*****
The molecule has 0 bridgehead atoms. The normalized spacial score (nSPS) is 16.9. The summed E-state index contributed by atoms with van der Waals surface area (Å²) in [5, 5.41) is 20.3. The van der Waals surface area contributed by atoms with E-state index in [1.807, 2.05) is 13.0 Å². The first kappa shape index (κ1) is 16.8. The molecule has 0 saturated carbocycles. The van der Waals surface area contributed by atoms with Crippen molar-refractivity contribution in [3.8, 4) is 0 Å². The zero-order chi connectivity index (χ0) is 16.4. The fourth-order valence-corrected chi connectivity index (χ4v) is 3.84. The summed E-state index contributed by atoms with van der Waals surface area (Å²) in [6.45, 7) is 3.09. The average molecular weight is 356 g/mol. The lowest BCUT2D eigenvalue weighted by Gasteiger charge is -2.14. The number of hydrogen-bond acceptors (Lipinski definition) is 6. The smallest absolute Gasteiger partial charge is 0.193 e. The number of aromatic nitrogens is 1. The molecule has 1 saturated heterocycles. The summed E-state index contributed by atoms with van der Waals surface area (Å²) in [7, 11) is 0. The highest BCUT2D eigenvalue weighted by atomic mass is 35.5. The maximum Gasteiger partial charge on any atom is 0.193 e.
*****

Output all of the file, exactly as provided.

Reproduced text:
The molecule has 0 bridgehead atoms. The normalized spacial score (nSPS) is 16.9. The summed E-state index contributed by atoms with van der Waals surface area (Å²) in [5, 5.41) is 20.3. The van der Waals surface area contributed by atoms with E-state index in [1.807, 2.05) is 13.0 Å². The first kappa shape index (κ1) is 16.8. The molecule has 0 saturated carbocycles. The van der Waals surface area contributed by atoms with Crippen molar-refractivity contribution in [3.8, 4) is 0 Å². The zero-order chi connectivity index (χ0) is 16.4. The fourth-order valence-corrected chi connectivity index (χ4v) is 3.84. The summed E-state index contributed by atoms with van der Waals surface area (Å²) in [6.45, 7) is 3.09. The average molecular weight is 356 g/mol. The lowest BCUT2D eigenvalue weighted by Gasteiger charge is -2.14. The number of hydrogen-bond acceptors (Lipinski definition) is 6. The smallest absolute Gasteiger partial charge is 0.193 e. The number of aromatic nitrogens is 1. The molecule has 1 saturated heterocycles. The summed E-state index contributed by atoms with van der Waals surface area (Å²) in [7, 11) is 0. The highest BCUT2D eigenvalue weighted by atomic mass is 35.5. The maximum Gasteiger partial charge on any atom is 0.193 e.